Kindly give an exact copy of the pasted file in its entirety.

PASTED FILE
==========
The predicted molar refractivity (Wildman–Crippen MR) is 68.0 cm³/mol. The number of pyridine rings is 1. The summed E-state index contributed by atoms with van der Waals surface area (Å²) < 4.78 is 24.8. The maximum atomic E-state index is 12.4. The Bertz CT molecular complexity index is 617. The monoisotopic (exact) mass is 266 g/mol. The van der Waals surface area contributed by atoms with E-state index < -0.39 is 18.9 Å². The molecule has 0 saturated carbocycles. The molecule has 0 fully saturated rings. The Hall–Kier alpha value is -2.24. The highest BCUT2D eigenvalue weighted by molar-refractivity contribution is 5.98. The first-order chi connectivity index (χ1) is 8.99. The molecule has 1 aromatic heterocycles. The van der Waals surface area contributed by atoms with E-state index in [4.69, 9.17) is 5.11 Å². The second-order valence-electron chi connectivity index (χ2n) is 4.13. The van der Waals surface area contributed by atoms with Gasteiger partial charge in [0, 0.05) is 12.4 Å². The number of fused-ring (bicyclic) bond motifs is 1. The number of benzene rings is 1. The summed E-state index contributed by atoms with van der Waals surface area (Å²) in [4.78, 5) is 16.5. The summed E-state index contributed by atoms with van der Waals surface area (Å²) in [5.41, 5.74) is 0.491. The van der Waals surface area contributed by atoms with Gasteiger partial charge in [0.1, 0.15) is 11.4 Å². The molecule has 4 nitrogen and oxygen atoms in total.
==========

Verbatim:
The predicted molar refractivity (Wildman–Crippen MR) is 68.0 cm³/mol. The number of pyridine rings is 1. The summed E-state index contributed by atoms with van der Waals surface area (Å²) < 4.78 is 24.8. The maximum atomic E-state index is 12.4. The Bertz CT molecular complexity index is 617. The monoisotopic (exact) mass is 266 g/mol. The van der Waals surface area contributed by atoms with E-state index < -0.39 is 18.9 Å². The molecule has 0 saturated carbocycles. The molecule has 0 fully saturated rings. The Hall–Kier alpha value is -2.24. The highest BCUT2D eigenvalue weighted by molar-refractivity contribution is 5.98. The first-order chi connectivity index (χ1) is 8.99. The molecule has 1 aromatic heterocycles. The van der Waals surface area contributed by atoms with E-state index in [4.69, 9.17) is 5.11 Å². The second-order valence-electron chi connectivity index (χ2n) is 4.13. The van der Waals surface area contributed by atoms with Gasteiger partial charge in [0, 0.05) is 12.4 Å². The number of fused-ring (bicyclic) bond motifs is 1. The number of benzene rings is 1. The summed E-state index contributed by atoms with van der Waals surface area (Å²) in [4.78, 5) is 16.5. The summed E-state index contributed by atoms with van der Waals surface area (Å²) in [5.41, 5.74) is 0.491. The van der Waals surface area contributed by atoms with Gasteiger partial charge in [0.1, 0.15) is 11.4 Å². The molecule has 4 nitrogen and oxygen atoms in total.